It has been two months since I joined and I have interacted with a variety of people with differing skill sets. Some would say this is hard work, others would call it is a learning experience, but as people at LIBA put it, it’s business as usual!

 

Deepak Raj G

It has been two months since we joined LIBA and it has already taught us that order, something we craved at first, is boring and that a fixed schedule, though comfortable, is an invisible harness that keeps us back from being the best we can be. Bustling with clubs, academic and non-academic, the college makes sure that no student steps out after two years without an all-round understanding and application abilities of management.

There are many cool aspects to LIBA like the ‘buddy system’, where each fresher is assigned a senior whose responsibility is to guide the fresher through the first year. We haven’t even crossed a single term but we already find ourselves in the transition period of adjusting to the dynamic life at LIBA. We are beginning to get comfortable outside our comfort zones!

 

Gokul Dharmaselvan

I believe everything happens for a reason and whether you wish for it or not, it will happen. This time last year, I would never have thought I’d be studying at a B-school, but here I am, at LIBA doing my PGDM programme!

When I left my job, I decided to do an MBA. I prepared myself and gave all possible exams to reach a B-school. It was exciting to go back to college after two years of work.

We were taught the basics of management studies during the first 15 days. It was a fun-filled period and gave us a chance to get to know 120 people. The interesting part is that everyone isn’t the same age and don’t speak the same language — we have people who speak Tamil, Malayalam, Telugu, Kannada, Bengali, Hindi and more — and this is the most diverse environment I have studied in.

We came as individuals, then became classmates, and are now a one, big, happy family!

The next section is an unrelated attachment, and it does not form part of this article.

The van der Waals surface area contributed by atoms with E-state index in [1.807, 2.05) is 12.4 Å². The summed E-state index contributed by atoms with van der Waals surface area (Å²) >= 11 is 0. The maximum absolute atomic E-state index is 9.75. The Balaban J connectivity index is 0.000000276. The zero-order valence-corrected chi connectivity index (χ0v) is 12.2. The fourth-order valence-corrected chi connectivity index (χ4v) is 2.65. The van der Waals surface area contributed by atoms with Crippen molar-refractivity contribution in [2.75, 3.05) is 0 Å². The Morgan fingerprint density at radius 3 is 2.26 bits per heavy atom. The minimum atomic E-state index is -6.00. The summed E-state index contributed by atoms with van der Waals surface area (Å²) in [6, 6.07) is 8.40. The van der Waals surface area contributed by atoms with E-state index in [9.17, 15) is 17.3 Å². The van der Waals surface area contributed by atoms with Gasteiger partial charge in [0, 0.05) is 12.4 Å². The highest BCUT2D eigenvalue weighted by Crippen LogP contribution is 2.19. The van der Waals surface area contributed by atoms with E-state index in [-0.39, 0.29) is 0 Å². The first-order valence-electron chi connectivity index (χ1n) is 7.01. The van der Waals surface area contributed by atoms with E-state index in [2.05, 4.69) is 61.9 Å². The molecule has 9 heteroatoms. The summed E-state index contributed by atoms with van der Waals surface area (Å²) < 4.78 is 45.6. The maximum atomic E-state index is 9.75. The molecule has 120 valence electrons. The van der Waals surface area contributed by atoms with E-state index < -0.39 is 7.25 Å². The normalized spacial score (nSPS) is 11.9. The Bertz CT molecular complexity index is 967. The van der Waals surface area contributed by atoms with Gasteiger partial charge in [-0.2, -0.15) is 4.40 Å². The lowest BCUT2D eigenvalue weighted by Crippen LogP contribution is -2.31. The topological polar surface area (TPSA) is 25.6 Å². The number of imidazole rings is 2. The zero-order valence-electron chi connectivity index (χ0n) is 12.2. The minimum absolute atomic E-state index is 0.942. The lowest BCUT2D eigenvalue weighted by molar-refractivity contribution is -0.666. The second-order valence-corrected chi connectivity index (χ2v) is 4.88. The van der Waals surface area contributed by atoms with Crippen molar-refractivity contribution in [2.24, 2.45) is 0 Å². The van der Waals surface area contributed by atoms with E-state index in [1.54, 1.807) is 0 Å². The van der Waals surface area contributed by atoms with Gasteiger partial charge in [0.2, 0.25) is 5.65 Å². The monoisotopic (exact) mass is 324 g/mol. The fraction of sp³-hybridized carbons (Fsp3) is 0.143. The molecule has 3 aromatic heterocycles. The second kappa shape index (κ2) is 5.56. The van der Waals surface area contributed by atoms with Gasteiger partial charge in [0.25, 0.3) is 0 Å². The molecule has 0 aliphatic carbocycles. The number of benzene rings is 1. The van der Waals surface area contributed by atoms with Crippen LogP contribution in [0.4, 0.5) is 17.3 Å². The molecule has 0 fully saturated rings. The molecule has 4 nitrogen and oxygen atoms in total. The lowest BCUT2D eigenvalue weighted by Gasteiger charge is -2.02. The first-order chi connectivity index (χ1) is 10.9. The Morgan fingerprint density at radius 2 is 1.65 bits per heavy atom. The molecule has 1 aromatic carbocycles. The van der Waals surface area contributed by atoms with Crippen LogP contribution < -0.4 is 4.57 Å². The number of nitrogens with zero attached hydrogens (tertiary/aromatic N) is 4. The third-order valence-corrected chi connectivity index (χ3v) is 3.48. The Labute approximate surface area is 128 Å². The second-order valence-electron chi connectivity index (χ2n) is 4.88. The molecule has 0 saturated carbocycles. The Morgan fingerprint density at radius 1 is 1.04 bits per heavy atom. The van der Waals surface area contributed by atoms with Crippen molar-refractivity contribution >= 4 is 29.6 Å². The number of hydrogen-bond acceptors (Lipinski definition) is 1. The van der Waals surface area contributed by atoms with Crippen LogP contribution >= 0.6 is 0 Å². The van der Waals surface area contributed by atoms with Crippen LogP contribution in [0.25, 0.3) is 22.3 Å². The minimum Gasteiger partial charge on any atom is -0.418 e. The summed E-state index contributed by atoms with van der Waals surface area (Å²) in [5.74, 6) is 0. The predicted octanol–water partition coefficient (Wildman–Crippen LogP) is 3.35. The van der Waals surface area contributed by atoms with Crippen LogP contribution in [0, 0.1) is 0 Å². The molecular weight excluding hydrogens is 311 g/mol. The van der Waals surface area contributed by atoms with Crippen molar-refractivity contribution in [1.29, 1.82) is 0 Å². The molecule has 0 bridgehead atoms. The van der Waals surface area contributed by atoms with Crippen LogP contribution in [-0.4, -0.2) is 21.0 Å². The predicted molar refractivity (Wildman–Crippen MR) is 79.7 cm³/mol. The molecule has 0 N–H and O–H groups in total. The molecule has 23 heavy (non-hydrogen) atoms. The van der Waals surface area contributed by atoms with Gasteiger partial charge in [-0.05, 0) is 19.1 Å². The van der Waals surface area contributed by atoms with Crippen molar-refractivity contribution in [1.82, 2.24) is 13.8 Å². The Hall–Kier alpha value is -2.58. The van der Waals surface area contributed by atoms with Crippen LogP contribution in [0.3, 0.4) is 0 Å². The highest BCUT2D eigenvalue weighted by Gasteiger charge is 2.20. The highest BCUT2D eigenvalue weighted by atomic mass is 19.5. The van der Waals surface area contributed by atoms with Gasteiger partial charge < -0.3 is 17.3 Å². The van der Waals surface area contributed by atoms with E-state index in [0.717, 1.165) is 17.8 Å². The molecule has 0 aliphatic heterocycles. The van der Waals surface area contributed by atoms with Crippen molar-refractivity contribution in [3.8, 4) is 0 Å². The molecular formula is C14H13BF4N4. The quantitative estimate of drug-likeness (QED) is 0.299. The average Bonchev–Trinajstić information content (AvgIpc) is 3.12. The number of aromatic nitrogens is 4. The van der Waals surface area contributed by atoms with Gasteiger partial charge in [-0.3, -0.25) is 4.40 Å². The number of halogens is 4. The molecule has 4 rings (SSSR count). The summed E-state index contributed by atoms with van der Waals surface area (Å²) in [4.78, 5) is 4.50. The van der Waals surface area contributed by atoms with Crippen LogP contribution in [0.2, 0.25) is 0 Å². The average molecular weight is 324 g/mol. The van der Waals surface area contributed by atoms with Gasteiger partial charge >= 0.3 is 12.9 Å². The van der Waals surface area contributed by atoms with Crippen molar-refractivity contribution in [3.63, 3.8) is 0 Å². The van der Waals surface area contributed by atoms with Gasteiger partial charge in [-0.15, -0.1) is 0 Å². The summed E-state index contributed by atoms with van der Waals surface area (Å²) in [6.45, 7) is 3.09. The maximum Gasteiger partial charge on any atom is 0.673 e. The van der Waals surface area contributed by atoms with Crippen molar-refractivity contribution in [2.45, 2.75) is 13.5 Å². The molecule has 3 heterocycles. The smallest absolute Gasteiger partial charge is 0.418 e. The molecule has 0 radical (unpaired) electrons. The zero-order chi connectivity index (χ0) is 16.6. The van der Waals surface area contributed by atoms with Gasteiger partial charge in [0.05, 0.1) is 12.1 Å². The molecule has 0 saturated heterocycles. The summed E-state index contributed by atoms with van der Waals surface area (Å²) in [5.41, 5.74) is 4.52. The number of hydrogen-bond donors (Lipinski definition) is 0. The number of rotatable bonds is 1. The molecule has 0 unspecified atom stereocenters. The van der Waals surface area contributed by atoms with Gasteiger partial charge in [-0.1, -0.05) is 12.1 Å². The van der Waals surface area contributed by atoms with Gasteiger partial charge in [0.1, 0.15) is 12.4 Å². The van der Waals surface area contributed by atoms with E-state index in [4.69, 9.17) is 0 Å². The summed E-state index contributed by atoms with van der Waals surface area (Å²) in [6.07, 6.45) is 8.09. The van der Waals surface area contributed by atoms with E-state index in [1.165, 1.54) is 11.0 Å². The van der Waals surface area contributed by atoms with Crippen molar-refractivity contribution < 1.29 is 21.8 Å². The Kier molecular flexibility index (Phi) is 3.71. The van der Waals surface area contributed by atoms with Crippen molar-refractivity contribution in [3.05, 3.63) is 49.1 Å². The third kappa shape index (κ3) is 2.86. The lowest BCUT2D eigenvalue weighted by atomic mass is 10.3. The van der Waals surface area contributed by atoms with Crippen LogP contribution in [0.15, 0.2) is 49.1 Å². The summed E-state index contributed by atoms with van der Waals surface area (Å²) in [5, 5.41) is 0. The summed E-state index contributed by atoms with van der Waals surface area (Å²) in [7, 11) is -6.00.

Rajesh Kumar Sinha

When I left my hometown (Samastipur, Bihar) for LIBA and Chennai, I never expected to fall in love with my new home in the first couple of months itself. But that is how LIBA is — it grows on you quickly.

The two weeks of the foundation course were to teach us the basics of business and management before the first trimester commenced. This is also when people make friends. Then came the outbound learning programme, which was the perfect place to have fun, bond and learn by doing instead of reading.

The first trimester set the PGDM ball rolling from June 26 and all of a sudden we were flooded with assignments, quizzes, tests and case discussions. Then came the ‘Signature Campaign’, which helped us gel with our seniors. With valuable inputs from them, we, the F17s started to adapt to the LIBA way of life.

In the coming weeks, interviews for joining various academic and non-academic clubs of LIBA were held. I was lucky to get a chance to be in the Beyond Management Initiative Club and the Admissions and PR Committee.

The journey till now has been some sort of a quest to reclaim myself. Let’s see what sort of discoveries I’ll make in the upcoming years!

 

Asma Gulam Mohamed

How do you get hundreds of students from across the country, in a B-school, to interact with each other despite their gruelling schedules and academic activities? Impossible, you’d think. But LIBA has found an ingenious way to accomplish this: the ‘Signature Campaign’ — a two-week period in which the first-year students have to interact with as many second-year students as possible and get their signatures.

Yes, it’s that simple. To up the ante, people with the maximum number of signatures get to compete for the highly-contested titles of ‘Mister’ and ‘Miss’ Fresher.

Having a campaign like this — among a wide demographic of people coming from various walks of life and with varying interests — is a brilliant exercise in management. I was initially a bit sceptical about how I would find the time to interact with so many seniors, most of whom who had different class timings from me. Little did I know about the interesting conversations I was about to engage in. I started my campaign quite lethargically but once I started meeting the seniors, I would take out a few hours after class each day just to get to know the ones I hadn’t met before.

The campaign uncovered and achieved what I assume to be the crux of a good management education — learning to network with peers. The fact that it achieves this so easily and unassumingly is something that I find astonishing. Out of all the traditions at LIBA, this is one that I’m sure will withstand the passage of time.